advertisement
advertisement

Parkland shooting, one year later: Where are the survivors now?

Parkland shooting, one year later: Where are the survivors now?
Parkland activists Alex Wind, Cameron Kasky, Jaclyn Corin, David Hogg, and Emma Gonzalez attend the 2018 Time 100 Gala at Jazz at Lincoln Center on April 24, 2018 in New York City. [Photo: Kevin Mazur/Getty Images for Time]

On Valentine’s Day last year, Marjory Stoneman Douglas High School in Parkland, Florida, turned into a nightmare. A shooter armed with a semiautomatic rifle walked into the school and killed 14 students and three faculty members. In the wake of that horrifying tragedy, students Jaclyn Corin, Emma González, David Hogg, Cameron Kasky, and Alex Wind have dedicated themselves to preventing it from happening to anyone else.

Still reeling from the shooting, the five teenagers helped form what became the #NeverAgain movement, a grassroots effort that inspired one of the largest student protests in history, drawing more than 1.2 million people across the country for the March for Our Lives rally. Since then, the five activists, who were included on Fast Company’s Most Creative People list last year, haven’t stopped working for stricter gun regulations, advocating for change, urging young people to register to vote, and fighting for what they believe in.

With the tragic first anniversary of the shooting here, we look at what the survivors are doing now:

  • Jaclyn Corin. Just six days after the shooting, Corin helped organize a bus trip to the state capital of Tallahassee to demand tighter gun regulations. Along with Sarah Chadwick, Delaney Tarr, and Cameron Kasky, she founded March for Our Lives and Road for Change. She also launched a social media campaign, centered around the hashtag #WhatIf, aimed at ending gun violence, and has continued to advocate for change via social media. Corin will graduate in the spring and tweeted that she will attend Harvard University in the fall.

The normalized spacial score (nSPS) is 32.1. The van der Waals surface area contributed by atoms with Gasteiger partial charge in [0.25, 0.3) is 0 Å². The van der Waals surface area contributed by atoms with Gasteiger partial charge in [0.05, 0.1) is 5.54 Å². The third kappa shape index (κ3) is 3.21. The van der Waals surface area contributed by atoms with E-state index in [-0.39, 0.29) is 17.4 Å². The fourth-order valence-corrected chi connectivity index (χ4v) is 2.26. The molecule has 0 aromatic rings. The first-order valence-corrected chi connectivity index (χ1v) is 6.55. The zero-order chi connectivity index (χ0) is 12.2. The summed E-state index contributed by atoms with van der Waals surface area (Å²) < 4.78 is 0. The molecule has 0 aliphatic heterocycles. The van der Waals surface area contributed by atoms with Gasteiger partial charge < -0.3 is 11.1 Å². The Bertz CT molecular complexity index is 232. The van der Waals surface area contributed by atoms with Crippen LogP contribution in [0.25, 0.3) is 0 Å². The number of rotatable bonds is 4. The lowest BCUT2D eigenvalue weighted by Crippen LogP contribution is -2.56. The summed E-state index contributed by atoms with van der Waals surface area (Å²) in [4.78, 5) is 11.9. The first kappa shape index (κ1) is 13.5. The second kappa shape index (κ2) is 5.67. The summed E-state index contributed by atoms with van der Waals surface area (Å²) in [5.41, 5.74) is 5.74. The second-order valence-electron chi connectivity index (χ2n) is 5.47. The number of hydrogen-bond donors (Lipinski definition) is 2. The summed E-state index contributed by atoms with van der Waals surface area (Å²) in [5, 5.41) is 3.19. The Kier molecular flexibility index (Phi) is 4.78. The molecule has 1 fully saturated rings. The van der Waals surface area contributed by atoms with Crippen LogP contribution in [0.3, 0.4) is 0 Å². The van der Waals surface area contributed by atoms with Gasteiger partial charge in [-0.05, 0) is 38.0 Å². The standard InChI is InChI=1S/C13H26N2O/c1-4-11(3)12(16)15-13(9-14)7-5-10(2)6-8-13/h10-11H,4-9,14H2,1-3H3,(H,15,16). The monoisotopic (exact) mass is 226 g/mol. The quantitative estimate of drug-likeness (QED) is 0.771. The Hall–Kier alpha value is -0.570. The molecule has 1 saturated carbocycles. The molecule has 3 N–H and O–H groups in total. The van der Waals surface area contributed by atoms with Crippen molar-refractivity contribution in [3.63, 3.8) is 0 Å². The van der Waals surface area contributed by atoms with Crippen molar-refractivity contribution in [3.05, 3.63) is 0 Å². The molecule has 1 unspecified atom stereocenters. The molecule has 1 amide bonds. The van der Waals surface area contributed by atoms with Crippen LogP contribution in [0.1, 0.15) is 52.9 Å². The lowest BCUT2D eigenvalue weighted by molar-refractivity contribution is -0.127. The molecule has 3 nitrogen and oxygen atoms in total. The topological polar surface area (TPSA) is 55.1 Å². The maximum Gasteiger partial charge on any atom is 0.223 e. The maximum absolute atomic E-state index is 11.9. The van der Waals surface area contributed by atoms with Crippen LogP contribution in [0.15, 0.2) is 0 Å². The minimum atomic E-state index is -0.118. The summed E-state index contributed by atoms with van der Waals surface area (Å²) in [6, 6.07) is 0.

• Emma González. In the wake of the tragedy, Gonzalez delivered a fiery speech that immediately thrust her into fame. She used her newfound platform to push for change, helping to lead March for Our Lives, speaking across the country on the “Road to Change” tour, which registered young voters, and speaking out for gun control on Twitter and at rallies around the country. She now attends New College of Florida.
  • David Hogg. After leading March for Our Lives and taking part in the “Road to Change” tour, Hogg and his younger sister, Lauren, wrote a book about the shooting, #NeverAgain: A New Generation Draws the Line. He has remained an active advocate for youth activism and gun control, frequently clashing with the NRA and conservative pundits. He is attending Harvard in the fall.
  • Cameron Kasky. Within 24 hours of the shooting, Kasky’s hashtags #NeverAgain and #EnoughIsEnough went viral. While Kasky has since left March for Our Lives, the organization he helped found, he is still active in the fight to stop gun violence. He helped raise funds for the families of Eli Clayton and Taylor Robertson, who were killed during a Madden NFL video game tournament in Jacksonville, and sent messages of support for Parkland parent Ryan Petty in his campaign for Broward County school board.
  • Alex Wind. One of the first activists to speak out against President Donald Trump after the shooting, Wind helped cofound the #NeverAgain gun control movement, as well as the advocacy group March For Our Lives. He recently joined other students in a book cowritten by the March for Our Lives founders called Glimmer of Hope: How Tragedy Sparked a Movement.
advertisement
advertisement